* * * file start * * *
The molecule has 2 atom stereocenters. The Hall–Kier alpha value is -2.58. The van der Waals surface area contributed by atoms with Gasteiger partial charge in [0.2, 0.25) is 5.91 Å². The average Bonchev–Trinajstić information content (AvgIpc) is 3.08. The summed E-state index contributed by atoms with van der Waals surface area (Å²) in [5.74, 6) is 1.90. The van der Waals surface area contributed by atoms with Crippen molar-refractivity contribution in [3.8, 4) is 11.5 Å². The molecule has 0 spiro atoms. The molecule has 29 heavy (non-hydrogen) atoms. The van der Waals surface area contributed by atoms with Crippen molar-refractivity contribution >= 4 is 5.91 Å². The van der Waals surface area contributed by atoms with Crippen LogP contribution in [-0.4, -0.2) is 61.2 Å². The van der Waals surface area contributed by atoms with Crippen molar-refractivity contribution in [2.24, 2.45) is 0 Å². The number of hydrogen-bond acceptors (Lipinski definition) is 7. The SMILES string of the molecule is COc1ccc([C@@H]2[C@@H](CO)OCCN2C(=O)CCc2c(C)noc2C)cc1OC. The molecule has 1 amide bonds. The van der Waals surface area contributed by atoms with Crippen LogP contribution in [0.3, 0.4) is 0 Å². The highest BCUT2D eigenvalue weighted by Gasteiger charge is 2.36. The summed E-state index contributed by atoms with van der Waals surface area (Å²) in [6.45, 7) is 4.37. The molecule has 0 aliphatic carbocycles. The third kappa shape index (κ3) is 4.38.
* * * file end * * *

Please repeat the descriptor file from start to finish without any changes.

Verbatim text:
The molecule has 2 atom stereocenters. The Hall–Kier alpha value is -2.58. The van der Waals surface area contributed by atoms with Gasteiger partial charge in [0.2, 0.25) is 5.91 Å². The average Bonchev–Trinajstić information content (AvgIpc) is 3.08. The summed E-state index contributed by atoms with van der Waals surface area (Å²) in [5.74, 6) is 1.90. The van der Waals surface area contributed by atoms with Crippen molar-refractivity contribution in [3.8, 4) is 11.5 Å². The molecule has 0 spiro atoms. The molecule has 29 heavy (non-hydrogen) atoms. The van der Waals surface area contributed by atoms with Crippen molar-refractivity contribution >= 4 is 5.91 Å². The van der Waals surface area contributed by atoms with Crippen LogP contribution in [-0.4, -0.2) is 61.2 Å². The van der Waals surface area contributed by atoms with Crippen molar-refractivity contribution in [2.24, 2.45) is 0 Å². The number of hydrogen-bond acceptors (Lipinski definition) is 7. The SMILES string of the molecule is COc1ccc([C@@H]2[C@@H](CO)OCCN2C(=O)CCc2c(C)noc2C)cc1OC. The molecule has 1 amide bonds. The van der Waals surface area contributed by atoms with Crippen LogP contribution in [0.3, 0.4) is 0 Å². The highest BCUT2D eigenvalue weighted by Gasteiger charge is 2.36. The summed E-state index contributed by atoms with van der Waals surface area (Å²) in [6.45, 7) is 4.37. The molecule has 0 aliphatic carbocycles. The third kappa shape index (κ3) is 4.38.